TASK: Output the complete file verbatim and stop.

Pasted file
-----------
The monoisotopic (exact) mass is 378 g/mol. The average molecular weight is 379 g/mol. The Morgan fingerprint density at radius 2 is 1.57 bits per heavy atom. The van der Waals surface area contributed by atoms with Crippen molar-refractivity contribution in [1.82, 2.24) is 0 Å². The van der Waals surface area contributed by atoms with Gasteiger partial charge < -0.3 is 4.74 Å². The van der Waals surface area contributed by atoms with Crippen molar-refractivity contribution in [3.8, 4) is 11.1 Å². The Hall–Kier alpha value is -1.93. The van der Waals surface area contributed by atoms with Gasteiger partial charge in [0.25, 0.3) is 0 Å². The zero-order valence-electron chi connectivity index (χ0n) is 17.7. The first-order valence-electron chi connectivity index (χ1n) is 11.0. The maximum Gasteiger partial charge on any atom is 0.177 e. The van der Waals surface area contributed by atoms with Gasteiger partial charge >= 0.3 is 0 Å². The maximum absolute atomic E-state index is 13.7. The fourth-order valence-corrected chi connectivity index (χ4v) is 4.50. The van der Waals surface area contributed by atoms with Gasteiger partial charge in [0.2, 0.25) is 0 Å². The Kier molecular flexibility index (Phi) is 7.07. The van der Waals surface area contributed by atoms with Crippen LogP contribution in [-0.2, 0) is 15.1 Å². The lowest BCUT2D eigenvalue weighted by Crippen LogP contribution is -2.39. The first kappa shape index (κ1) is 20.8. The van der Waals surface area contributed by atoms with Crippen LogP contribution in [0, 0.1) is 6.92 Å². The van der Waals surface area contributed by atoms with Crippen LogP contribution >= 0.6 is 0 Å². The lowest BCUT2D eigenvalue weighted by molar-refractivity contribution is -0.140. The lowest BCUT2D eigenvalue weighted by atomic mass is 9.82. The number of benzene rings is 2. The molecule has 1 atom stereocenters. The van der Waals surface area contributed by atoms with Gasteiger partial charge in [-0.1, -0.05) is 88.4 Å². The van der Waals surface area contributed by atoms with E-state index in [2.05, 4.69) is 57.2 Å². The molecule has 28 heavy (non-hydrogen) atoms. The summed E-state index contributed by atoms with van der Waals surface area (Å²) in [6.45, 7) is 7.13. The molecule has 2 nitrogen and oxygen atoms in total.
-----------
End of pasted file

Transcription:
The monoisotopic (exact) mass is 378 g/mol. The average molecular weight is 379 g/mol. The Morgan fingerprint density at radius 2 is 1.57 bits per heavy atom. The van der Waals surface area contributed by atoms with Crippen molar-refractivity contribution in [1.82, 2.24) is 0 Å². The van der Waals surface area contributed by atoms with Gasteiger partial charge < -0.3 is 4.74 Å². The van der Waals surface area contributed by atoms with Crippen molar-refractivity contribution in [3.8, 4) is 11.1 Å². The Hall–Kier alpha value is -1.93. The van der Waals surface area contributed by atoms with Gasteiger partial charge in [0.25, 0.3) is 0 Å². The zero-order valence-electron chi connectivity index (χ0n) is 17.7. The first-order valence-electron chi connectivity index (χ1n) is 11.0. The maximum Gasteiger partial charge on any atom is 0.177 e. The van der Waals surface area contributed by atoms with Gasteiger partial charge >= 0.3 is 0 Å². The maximum absolute atomic E-state index is 13.7. The fourth-order valence-corrected chi connectivity index (χ4v) is 4.50. The van der Waals surface area contributed by atoms with Gasteiger partial charge in [0.2, 0.25) is 0 Å². The Kier molecular flexibility index (Phi) is 7.07. The van der Waals surface area contributed by atoms with Crippen LogP contribution in [-0.2, 0) is 15.1 Å². The lowest BCUT2D eigenvalue weighted by Crippen LogP contribution is -2.39. The first kappa shape index (κ1) is 20.8. The van der Waals surface area contributed by atoms with Crippen LogP contribution in [0, 0.1) is 6.92 Å². The van der Waals surface area contributed by atoms with Crippen LogP contribution >= 0.6 is 0 Å². The lowest BCUT2D eigenvalue weighted by molar-refractivity contribution is -0.140. The lowest BCUT2D eigenvalue weighted by atomic mass is 9.82. The number of benzene rings is 2. The molecule has 1 atom stereocenters. The van der Waals surface area contributed by atoms with Gasteiger partial charge in [-0.1, -0.05) is 88.4 Å². The van der Waals surface area contributed by atoms with E-state index in [2.05, 4.69) is 57.2 Å². The molecule has 28 heavy (non-hydrogen) atoms. The summed E-state index contributed by atoms with van der Waals surface area (Å²) in [6.45, 7) is 7.13. The molecule has 2 nitrogen and oxygen atoms in total.